About this paper

Appears in:
Pages: 6216-6222
Publication year: 2018
ISBN: 978-84-09-05948-5
ISSN: 2340-1095
doi: 10.21125/iceri.2018.2455

Conference name: 11th annual International Conference of Education, Research and Innovation
Dates: 12-14 November, 2018
Location: Seville, Spain

COMPUTER LITERACY IN THE DIGITAL AGE: SELF-ASSESSMENT OF SKILLS IN HIGHER EDUCATION

L. Oliveira1, A. Bianchi2

1CEOS.PP & Polytechnic of Porto (PORTUGAL)
2ISCAP & Polytechnic of Porto (PORTUGAL)
Computer literacy was a hot topic in academia and research during the 90’s, as computer skills were being massively introduced in under-graduate and graduate programmes. At the time, the focus relied on designing courses with a relevant technological component and on the assessment of the acquisition of basic computer skills by students, as the growing market demands for tech-savvy employees’ profile tended to increase. However, the preconception that younger generations are inherently able to interact with computer systems – being constantly surrounded by smartphones, tablets and any kind of digital device – computer illiteracy has become an issue for the so-called digital natives. In fact, the most relevant educational research streams have shifted towards the use of ICT as a tool to enhance learning, and to its effective integration for teaching-and-learning considering the need to increase and continue large-scale education, leaving behind ICT as a core transversal skill needed for almost any job position available back then and nowadays.

Computer literacy can thus be confused with the ability to find, evaluate, produce and communicate clear information through writing and other forms of communication on various digital platforms, while interacting with digital devices. Indeed, the most common end-user computer skills, required for a great diversity of job occupations, demand skills such as experience with word-processing and spreadsheet applications, which students tend to consider way too difficult. Thus, there is a paradox between a so called digital-literate and a computer-literate student / professional nowadays, given that a digital-literate is not necessarily a computer-literate and, sometimes, unable to perform required, and essential, academic and professional tasks efficiently.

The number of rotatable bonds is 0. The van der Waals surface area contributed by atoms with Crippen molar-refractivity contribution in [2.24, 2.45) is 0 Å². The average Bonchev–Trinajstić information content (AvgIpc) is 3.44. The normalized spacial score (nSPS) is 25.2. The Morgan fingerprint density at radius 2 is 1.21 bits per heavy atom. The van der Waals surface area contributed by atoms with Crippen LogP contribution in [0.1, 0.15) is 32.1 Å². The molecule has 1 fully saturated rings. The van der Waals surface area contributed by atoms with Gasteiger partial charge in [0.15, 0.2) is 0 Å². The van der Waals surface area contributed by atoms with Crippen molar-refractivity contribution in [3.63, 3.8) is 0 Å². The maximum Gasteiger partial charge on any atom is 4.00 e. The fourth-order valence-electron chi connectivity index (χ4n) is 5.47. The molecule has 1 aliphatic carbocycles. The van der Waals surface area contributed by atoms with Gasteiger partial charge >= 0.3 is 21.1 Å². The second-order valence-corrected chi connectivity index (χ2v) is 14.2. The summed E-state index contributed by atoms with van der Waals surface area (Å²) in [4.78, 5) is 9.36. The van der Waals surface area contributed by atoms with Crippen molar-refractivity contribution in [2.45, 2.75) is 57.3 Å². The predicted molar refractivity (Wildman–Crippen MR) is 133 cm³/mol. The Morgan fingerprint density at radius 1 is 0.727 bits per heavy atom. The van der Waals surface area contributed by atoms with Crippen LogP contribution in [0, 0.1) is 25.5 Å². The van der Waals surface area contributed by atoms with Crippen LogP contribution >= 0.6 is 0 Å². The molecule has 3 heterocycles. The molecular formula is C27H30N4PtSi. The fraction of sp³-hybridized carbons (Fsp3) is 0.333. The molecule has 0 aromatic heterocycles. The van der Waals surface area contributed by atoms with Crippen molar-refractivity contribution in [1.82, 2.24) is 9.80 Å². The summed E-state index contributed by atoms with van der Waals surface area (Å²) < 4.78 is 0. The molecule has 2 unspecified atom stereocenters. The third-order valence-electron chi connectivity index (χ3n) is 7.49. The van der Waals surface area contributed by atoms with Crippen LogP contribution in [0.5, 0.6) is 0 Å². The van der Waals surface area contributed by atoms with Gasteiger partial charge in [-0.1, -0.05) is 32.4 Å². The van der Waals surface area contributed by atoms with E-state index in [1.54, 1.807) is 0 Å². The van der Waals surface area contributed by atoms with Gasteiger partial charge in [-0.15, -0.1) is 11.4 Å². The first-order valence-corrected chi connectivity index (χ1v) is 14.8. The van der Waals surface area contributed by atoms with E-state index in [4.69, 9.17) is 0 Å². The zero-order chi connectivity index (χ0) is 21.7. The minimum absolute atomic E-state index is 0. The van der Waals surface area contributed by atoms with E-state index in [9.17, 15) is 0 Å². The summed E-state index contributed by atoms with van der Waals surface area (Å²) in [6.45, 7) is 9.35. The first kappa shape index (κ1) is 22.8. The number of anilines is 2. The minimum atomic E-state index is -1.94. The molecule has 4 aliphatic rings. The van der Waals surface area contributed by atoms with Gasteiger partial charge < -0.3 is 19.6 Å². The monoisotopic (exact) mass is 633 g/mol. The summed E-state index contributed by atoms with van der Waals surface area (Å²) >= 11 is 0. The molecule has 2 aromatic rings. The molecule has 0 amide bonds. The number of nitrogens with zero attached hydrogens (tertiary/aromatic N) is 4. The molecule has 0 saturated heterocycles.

In this paper we discuss the distinct domains of skills concerning computer literacy and digital literacy under the light of the so-called hard-skills and soft-skills, required for graduate students and professionals entering the labour market. We present results on a study conducted on four different higher education courses regarding students’ self-assessment of mastering computer literacy skills, the perceived relevance of acquiring these skills for academic and professional purposes and the perceived need to (re)introduce them in higher education training.
@InProceedings{OLIVEIRA2018COM,
author = {Oliveira, L. and Bianchi, A.},
title = {COMPUTER LITERACY IN THE DIGITAL AGE: SELF-ASSESSMENT OF SKILLS IN HIGHER EDUCATION},
series = {11th annual International Conference of Education, Research and Innovation},
booktitle = {ICERI2018 Proceedings},
isbn = {978-84-09-05948-5},
issn = {2340-1095},
doi = {10.21125/iceri.2018.2455},
url = {http://dx.doi.org/10.21125/iceri.2018.2455},
publisher = {IATED},
location = {Seville, Spain},
month = {12-14 November, 2018},
year = {2018},
pages = {6216-6222}}
TY - CONF
AU - L. Oliveira AU - A. Bianchi
TI - COMPUTER LITERACY IN THE DIGITAL AGE: SELF-ASSESSMENT OF SKILLS IN HIGHER EDUCATION
SN - 978-84-09-05948-5/2340-1095
DO - 10.21125/iceri.2018.2455
PY - 2018
Y1 - 12-14 November, 2018
CI - Seville, Spain
JO - 11th annual International Conference of Education, Research and Innovation
JA - ICERI2018 Proceedings
SP - 6216
EP - 6222
ER -
L. Oliveira, A. Bianchi (2018) COMPUTER LITERACY IN THE DIGITAL AGE: SELF-ASSESSMENT OF SKILLS IN HIGHER EDUCATION, ICERI2018 Proceedings, pp. 6216-6222.
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